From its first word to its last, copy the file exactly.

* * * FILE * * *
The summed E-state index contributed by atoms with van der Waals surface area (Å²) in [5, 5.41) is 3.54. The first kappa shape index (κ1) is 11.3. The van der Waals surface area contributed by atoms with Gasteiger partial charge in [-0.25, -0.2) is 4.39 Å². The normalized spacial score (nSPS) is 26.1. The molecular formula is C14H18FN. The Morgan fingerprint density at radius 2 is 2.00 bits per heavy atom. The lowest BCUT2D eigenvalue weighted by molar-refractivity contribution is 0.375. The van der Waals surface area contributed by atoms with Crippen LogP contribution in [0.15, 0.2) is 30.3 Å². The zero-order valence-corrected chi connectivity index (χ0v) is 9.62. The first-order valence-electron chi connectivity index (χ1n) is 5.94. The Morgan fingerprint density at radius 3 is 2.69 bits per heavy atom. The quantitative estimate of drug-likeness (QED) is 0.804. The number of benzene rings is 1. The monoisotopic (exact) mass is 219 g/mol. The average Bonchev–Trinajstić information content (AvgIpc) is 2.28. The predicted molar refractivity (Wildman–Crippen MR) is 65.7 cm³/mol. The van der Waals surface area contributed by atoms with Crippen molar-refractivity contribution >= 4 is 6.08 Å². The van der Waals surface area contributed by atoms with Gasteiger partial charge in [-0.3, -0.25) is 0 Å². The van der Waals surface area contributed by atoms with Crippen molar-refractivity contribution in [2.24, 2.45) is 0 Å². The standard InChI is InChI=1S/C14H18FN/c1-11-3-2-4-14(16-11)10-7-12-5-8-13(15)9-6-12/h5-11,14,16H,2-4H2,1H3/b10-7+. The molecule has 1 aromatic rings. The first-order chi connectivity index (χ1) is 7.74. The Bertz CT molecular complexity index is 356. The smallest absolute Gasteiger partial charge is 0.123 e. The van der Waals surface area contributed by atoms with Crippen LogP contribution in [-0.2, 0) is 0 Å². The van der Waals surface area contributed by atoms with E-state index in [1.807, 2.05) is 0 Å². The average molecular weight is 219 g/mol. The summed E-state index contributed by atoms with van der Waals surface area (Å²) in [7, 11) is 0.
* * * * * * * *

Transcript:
The summed E-state index contributed by atoms with van der Waals surface area (Å²) in [5, 5.41) is 3.54. The first kappa shape index (κ1) is 11.3. The van der Waals surface area contributed by atoms with Gasteiger partial charge in [-0.25, -0.2) is 4.39 Å². The normalized spacial score (nSPS) is 26.1. The molecular formula is C14H18FN. The Morgan fingerprint density at radius 2 is 2.00 bits per heavy atom. The lowest BCUT2D eigenvalue weighted by molar-refractivity contribution is 0.375. The van der Waals surface area contributed by atoms with Crippen LogP contribution in [0.15, 0.2) is 30.3 Å². The zero-order valence-corrected chi connectivity index (χ0v) is 9.62. The first-order valence-electron chi connectivity index (χ1n) is 5.94. The Morgan fingerprint density at radius 3 is 2.69 bits per heavy atom. The quantitative estimate of drug-likeness (QED) is 0.804. The number of benzene rings is 1. The monoisotopic (exact) mass is 219 g/mol. The average Bonchev–Trinajstić information content (AvgIpc) is 2.28. The predicted molar refractivity (Wildman–Crippen MR) is 65.7 cm³/mol. The van der Waals surface area contributed by atoms with Crippen molar-refractivity contribution >= 4 is 6.08 Å². The van der Waals surface area contributed by atoms with Gasteiger partial charge in [-0.3, -0.25) is 0 Å². The van der Waals surface area contributed by atoms with Crippen molar-refractivity contribution in [2.24, 2.45) is 0 Å². The standard InChI is InChI=1S/C14H18FN/c1-11-3-2-4-14(16-11)10-7-12-5-8-13(15)9-6-12/h5-11,14,16H,2-4H2,1H3/b10-7+. The molecule has 1 aromatic rings. The first-order chi connectivity index (χ1) is 7.74. The Bertz CT molecular complexity index is 356. The smallest absolute Gasteiger partial charge is 0.123 e. The van der Waals surface area contributed by atoms with Crippen LogP contribution in [-0.2, 0) is 0 Å². The van der Waals surface area contributed by atoms with E-state index in [1.807, 2.05) is 0 Å². The average molecular weight is 219 g/mol. The summed E-state index contributed by atoms with van der Waals surface area (Å²) in [7, 11) is 0.